Ten graduating artists have been shortlisted for a major national art prize run by Northumbria University, Newcastle.
The second annual Woon Foundation Painting and Sculpture Art Prize, launched by Northumbria graduate and philanthropist Wee Teng Woon in 2012, gives final year fine art students in the UK the chance to win £40,000 in prizes.
The competition package, sponsored by law graduate and art collector Mr Woon, is equal in value to Britain’s biggest art award, the Turner Prize.
The shortlisted artists come from art schools and universities across the country and their art work encompasses a wide range of themes and mediums, including sculpture, photography, collage and animation. From greenery growing out of concrete to explorations of life and death, each piece of work has impressed the competition’s prestigious judges.
The finalists are:
Ana Gold, Central St Martins;
Anna Hughes, Dundee School of Art;
Catherine Ross, Gray’s School of Art, Robert Gordon University, Aberdeen;
Eleni Odysseos, University of Leeds;
Emilie Atkinson, Slade School of Fine Art, University College London;
Emily Motto, Ruskin School, Oxford University;
Helen McCartney, University of Sunderland;
Lisa Evans, Coleg Sir Gar, School of Creative Arts;
Ramona Zoladek, Anglia Ruskin, Cambridge University; and
Sam Baker, Kingston University
Art work by the ten finalists – fine art students who graduated this summer – is currently on exhibition in Northumbria University’s Gallery North, Sandyford Road. They will be judged at the end of this month, with the winners being announced in September.
The Woon Foundation Painting and Sculpture Art Prize was established to provide opportunities for students to develop their fine art practice, offering direct links with the cultural sector through Northumbria’s partnership with BALTIC Centre for Contemporary Art in Gateshead.
Holly Hendry, a graduate of London’s Slade School of Art, walked away with first prize – the Woon Tai Jee Memorial Prize – in last year’s competition. The prize is named after Mr Woon’s late father and earns the recipient a £20,000 bursary, use of the Woon Tai Jee studio space in the BxNU Institute of Contemporary Art at BALTIC 39 and mentoring from Baltic Professor and Turner Prize-nominated artist Christine Borland.
The second prize, worth £9,000 is named after Mr Woon’s late mother Lim Ai Fang, and the third, worth £6,000, is named after his father’s late second wife Cheong Kam Hee. Judges can bestow additional consolation prizes worth a total of £5,000.
Mr Woon, who graduated with a law degree from Northumbria’s predecessor institution Newcastle Polytechnic, said: “This prize is one way that I can give back to the region and help to nurture talented new artists. The North East has a vibrant cultural and artistic energy and this competition enhances the standing of the region in the arts world.”
Finalist Helen McCartney, University of Sunderland, said: “I think the Woon Art prize represents the greatest opportunity for final year arts students in this country. It attracts talent to the North East. I was born in the North East of England, in Durham, so it’s important to me that this area gets the recognition that it deserves nationally.”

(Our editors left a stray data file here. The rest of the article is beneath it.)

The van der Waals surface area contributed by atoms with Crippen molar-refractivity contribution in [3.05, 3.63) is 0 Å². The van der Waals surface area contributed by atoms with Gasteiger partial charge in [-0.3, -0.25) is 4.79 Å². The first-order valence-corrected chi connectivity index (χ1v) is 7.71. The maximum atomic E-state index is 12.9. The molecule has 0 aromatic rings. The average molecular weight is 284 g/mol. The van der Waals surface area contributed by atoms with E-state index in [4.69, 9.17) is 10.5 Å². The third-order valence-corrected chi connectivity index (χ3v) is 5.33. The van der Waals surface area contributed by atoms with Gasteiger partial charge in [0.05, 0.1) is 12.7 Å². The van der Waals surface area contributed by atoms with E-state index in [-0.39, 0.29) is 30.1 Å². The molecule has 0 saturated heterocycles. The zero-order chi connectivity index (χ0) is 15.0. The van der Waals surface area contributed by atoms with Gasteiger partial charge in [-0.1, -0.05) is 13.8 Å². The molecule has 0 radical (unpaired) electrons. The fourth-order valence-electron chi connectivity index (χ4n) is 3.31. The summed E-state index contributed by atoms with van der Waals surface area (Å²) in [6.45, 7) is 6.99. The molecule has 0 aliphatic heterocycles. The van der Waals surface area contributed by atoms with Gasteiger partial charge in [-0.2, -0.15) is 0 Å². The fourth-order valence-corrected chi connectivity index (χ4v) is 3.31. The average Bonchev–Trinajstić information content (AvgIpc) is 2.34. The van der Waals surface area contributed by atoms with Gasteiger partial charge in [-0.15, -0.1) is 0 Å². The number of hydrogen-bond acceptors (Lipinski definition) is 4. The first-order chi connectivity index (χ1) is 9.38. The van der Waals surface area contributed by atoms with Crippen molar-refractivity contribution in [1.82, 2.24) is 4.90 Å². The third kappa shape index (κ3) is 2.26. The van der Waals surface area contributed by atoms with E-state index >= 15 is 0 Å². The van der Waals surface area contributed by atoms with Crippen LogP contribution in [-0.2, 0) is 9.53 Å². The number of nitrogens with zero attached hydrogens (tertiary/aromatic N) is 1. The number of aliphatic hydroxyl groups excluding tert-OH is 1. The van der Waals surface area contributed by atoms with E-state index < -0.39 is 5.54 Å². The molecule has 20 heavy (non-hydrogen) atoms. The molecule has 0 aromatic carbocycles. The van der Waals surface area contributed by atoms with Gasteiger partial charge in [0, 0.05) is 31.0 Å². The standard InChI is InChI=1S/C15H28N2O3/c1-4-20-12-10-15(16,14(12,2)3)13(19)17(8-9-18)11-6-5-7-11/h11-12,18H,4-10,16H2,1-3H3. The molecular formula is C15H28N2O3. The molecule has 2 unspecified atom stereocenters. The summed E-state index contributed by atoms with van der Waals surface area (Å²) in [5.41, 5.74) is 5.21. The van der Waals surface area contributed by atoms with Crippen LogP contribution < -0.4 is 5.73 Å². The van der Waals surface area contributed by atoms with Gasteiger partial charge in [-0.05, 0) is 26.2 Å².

Sam Baker, Kingston University, said: “I believe a Woon Tai Jee fellowship is an extremely prestigious prize that would provide me with a fantastic springboard for my practice beyond the walls of art school and into the art world. This opportunity will also allow me to expand my artist’s network, opening up an exciting chance for critical discussions with a new and diverse range of professional individuals as well as the freedom to live and work in a new city.”
And Ana Gold, Central St Martins, added: “I think it’s a really exciting opportunity to carry on my education without being in an institution. Working with currently practicing artists and having access to workshops and your own studio is very important.”
Holly Hendry, last year’s winner, will complete her Woon fellowship this summer but she credits the prize for providing her with a unique opportunity and platform to develop her practice. Since winning the prestigious award and studio space in BALTIC 39, the 24-year-old has exhibited work in Northumbria’s Gallery North, and will present her solo show there in September. Her work has also been displayed at The Royal Standard in Liverpool, The Bank Galleryin Whitechapel, London, and by the Sharjah Art Foundation in Sharjah, United Arab Emirates.
Holly, a Slade School of Art graduate, offers advice to the artist who will win this year’s competition, saying: “Work ambitiously, make the most of the opportunity of having the amazing studio space, the time to create and the people around you.”
All of the shortlisted artworks are currently on display at Gallery North, Northumbria University, Sandyford Road, until September 19th.
The winner will be announced on September 16th.
For more information about The Woon Foundation Painting and Sculpture Art Prize, visitwww.northumbria.ac.uk/woonartprize.
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